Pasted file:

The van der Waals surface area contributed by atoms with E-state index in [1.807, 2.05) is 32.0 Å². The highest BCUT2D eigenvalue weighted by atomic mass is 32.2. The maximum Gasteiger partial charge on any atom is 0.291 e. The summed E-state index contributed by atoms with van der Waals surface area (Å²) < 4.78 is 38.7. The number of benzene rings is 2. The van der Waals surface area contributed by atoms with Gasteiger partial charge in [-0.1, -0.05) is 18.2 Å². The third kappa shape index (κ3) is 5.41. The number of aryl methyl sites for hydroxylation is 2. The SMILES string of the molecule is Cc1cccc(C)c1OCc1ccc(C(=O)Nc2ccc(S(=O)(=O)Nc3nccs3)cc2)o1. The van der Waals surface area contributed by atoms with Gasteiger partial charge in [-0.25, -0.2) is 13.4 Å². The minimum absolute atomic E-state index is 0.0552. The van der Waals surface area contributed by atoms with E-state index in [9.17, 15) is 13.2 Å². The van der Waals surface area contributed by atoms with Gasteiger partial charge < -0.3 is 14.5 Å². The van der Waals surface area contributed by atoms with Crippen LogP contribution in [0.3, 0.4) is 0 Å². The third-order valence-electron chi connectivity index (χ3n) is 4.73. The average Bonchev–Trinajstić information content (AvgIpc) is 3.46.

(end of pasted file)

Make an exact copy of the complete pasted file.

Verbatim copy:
The van der Waals surface area contributed by atoms with E-state index in [1.807, 2.05) is 32.0 Å². The highest BCUT2D eigenvalue weighted by atomic mass is 32.2. The maximum Gasteiger partial charge on any atom is 0.291 e. The summed E-state index contributed by atoms with van der Waals surface area (Å²) < 4.78 is 38.7. The number of benzene rings is 2. The van der Waals surface area contributed by atoms with Gasteiger partial charge in [-0.1, -0.05) is 18.2 Å². The third kappa shape index (κ3) is 5.41. The number of aryl methyl sites for hydroxylation is 2. The SMILES string of the molecule is Cc1cccc(C)c1OCc1ccc(C(=O)Nc2ccc(S(=O)(=O)Nc3nccs3)cc2)o1. The van der Waals surface area contributed by atoms with Gasteiger partial charge in [-0.25, -0.2) is 13.4 Å². The minimum absolute atomic E-state index is 0.0552. The van der Waals surface area contributed by atoms with E-state index in [9.17, 15) is 13.2 Å². The van der Waals surface area contributed by atoms with Gasteiger partial charge < -0.3 is 14.5 Å². The van der Waals surface area contributed by atoms with Crippen LogP contribution in [0.3, 0.4) is 0 Å². The third-order valence-electron chi connectivity index (χ3n) is 4.73. The average Bonchev–Trinajstić information content (AvgIpc) is 3.46.